You can read the first edition and sign up for the newsletter on our website. Yumna also did a livestream about the situation last week, which you can watch here.

Odds and Ends

🇮🇷 A group of lawmakers (including AOC and Bernie Sanders) sent a letter to the Trump asking for Iran sanctions relief amid the COVID-19 crisis. “Rather than continue to pile on sanctions in the Iranian people’s hour of need, we urge you to substantially suspend sanctions on Iran in a humanitarian gesture to the Iranian people to better enable them to fight the virus, it reads, Sanctions relief should encompass major sectors of the Iranian economy, including those impacting civilian industries, Iran’s banking sector and exports of oil, and should last for at least as long as health experts believe the crisis will continue. Failure to do so risks inhibiting the delivery of key humanitarian goods, and putting the Iranian people into further health and economic peril,” reads the letter.

🗳️ 31-year-old Ammar Campa-Najjar is running against established Republican Darrell Issa in California’s 50th district. Campa-Najjar’s father is Palestinian and he was raised in Gaza. He was recently interviewed by Jewish Insider and it’s safe to say he’s no Ilhan Omar:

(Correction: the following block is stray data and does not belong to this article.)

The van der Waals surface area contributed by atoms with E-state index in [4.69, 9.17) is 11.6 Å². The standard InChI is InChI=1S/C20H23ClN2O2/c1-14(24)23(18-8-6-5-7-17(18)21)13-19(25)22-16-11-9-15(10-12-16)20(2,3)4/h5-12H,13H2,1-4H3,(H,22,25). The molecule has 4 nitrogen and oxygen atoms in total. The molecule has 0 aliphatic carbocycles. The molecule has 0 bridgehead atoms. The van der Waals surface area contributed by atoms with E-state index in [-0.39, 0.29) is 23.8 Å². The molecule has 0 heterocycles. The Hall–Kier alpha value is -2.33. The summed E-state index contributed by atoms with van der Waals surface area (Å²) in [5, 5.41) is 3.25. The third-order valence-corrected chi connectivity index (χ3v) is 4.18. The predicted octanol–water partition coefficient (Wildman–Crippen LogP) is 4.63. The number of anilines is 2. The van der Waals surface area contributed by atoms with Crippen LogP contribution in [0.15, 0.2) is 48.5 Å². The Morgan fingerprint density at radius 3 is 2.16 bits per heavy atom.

Campa-Najjar believes the Palestinian leadership has been intransigent through the years, which he fears will leave the Palestinians with nothing if they refuse to make concessions in future negotiations.

“It’s turning into where these Palestinian territories are like Native American tribes,” he said, “little statelets in the grander part of Israel.”

Instead, he favors a kind of tough love, arguing that he supports restoring aid to the Palestinian Authority only if it is used to help rebuild civil society for the Palestinians and not in the service of violence. Campa-Najjar said he believes Israel should continue to receive foreign aid — an investment, he said, that gives the U.S. some leverage when it comes to negotiating with a country that he regards as a key ally.

Campa-Najjar has also refused to say whether or not he would have voted to impeach Trump and called the trial unfair. He’s running in a conservative district, so perhaps he’s just attempting to hedge his bets.